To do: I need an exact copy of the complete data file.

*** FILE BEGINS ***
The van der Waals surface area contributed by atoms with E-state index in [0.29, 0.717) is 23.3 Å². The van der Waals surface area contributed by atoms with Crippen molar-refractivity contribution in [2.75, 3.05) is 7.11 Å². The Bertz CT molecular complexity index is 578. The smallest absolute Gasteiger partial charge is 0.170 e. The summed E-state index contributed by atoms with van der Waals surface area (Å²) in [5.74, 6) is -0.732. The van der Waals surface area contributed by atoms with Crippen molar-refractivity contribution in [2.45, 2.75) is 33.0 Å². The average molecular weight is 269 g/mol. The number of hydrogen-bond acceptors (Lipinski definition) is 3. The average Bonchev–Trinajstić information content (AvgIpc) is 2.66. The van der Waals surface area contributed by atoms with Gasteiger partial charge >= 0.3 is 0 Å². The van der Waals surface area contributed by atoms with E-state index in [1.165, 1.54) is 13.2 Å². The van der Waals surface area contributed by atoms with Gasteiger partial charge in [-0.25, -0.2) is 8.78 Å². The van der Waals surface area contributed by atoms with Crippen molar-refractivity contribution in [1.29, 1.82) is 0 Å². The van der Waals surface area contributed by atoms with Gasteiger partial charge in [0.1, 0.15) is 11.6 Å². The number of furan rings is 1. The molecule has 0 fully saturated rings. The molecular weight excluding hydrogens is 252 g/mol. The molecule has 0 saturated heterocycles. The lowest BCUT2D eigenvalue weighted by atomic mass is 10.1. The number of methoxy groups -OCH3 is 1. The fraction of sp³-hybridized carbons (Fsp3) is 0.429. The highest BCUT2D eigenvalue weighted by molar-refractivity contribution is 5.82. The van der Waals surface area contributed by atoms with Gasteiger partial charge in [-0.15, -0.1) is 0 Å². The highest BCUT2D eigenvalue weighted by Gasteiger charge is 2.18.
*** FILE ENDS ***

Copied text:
The van der Waals surface area contributed by atoms with E-state index in [0.29, 0.717) is 23.3 Å². The van der Waals surface area contributed by atoms with Crippen molar-refractivity contribution in [2.75, 3.05) is 7.11 Å². The Bertz CT molecular complexity index is 578. The smallest absolute Gasteiger partial charge is 0.170 e. The summed E-state index contributed by atoms with van der Waals surface area (Å²) in [5.74, 6) is -0.732. The van der Waals surface area contributed by atoms with Crippen molar-refractivity contribution in [2.45, 2.75) is 33.0 Å². The average molecular weight is 269 g/mol. The number of hydrogen-bond acceptors (Lipinski definition) is 3. The average Bonchev–Trinajstić information content (AvgIpc) is 2.66. The van der Waals surface area contributed by atoms with Gasteiger partial charge >= 0.3 is 0 Å². The van der Waals surface area contributed by atoms with E-state index in [1.165, 1.54) is 13.2 Å². The van der Waals surface area contributed by atoms with Gasteiger partial charge in [-0.25, -0.2) is 8.78 Å². The van der Waals surface area contributed by atoms with Crippen molar-refractivity contribution in [1.29, 1.82) is 0 Å². The van der Waals surface area contributed by atoms with Gasteiger partial charge in [0.1, 0.15) is 11.6 Å². The number of furan rings is 1. The molecule has 0 fully saturated rings. The molecular weight excluding hydrogens is 252 g/mol. The molecule has 0 saturated heterocycles. The lowest BCUT2D eigenvalue weighted by atomic mass is 10.1. The number of methoxy groups -OCH3 is 1. The fraction of sp³-hybridized carbons (Fsp3) is 0.429. The highest BCUT2D eigenvalue weighted by molar-refractivity contribution is 5.82. The van der Waals surface area contributed by atoms with Gasteiger partial charge in [-0.15, -0.1) is 0 Å². The highest BCUT2D eigenvalue weighted by Gasteiger charge is 2.18.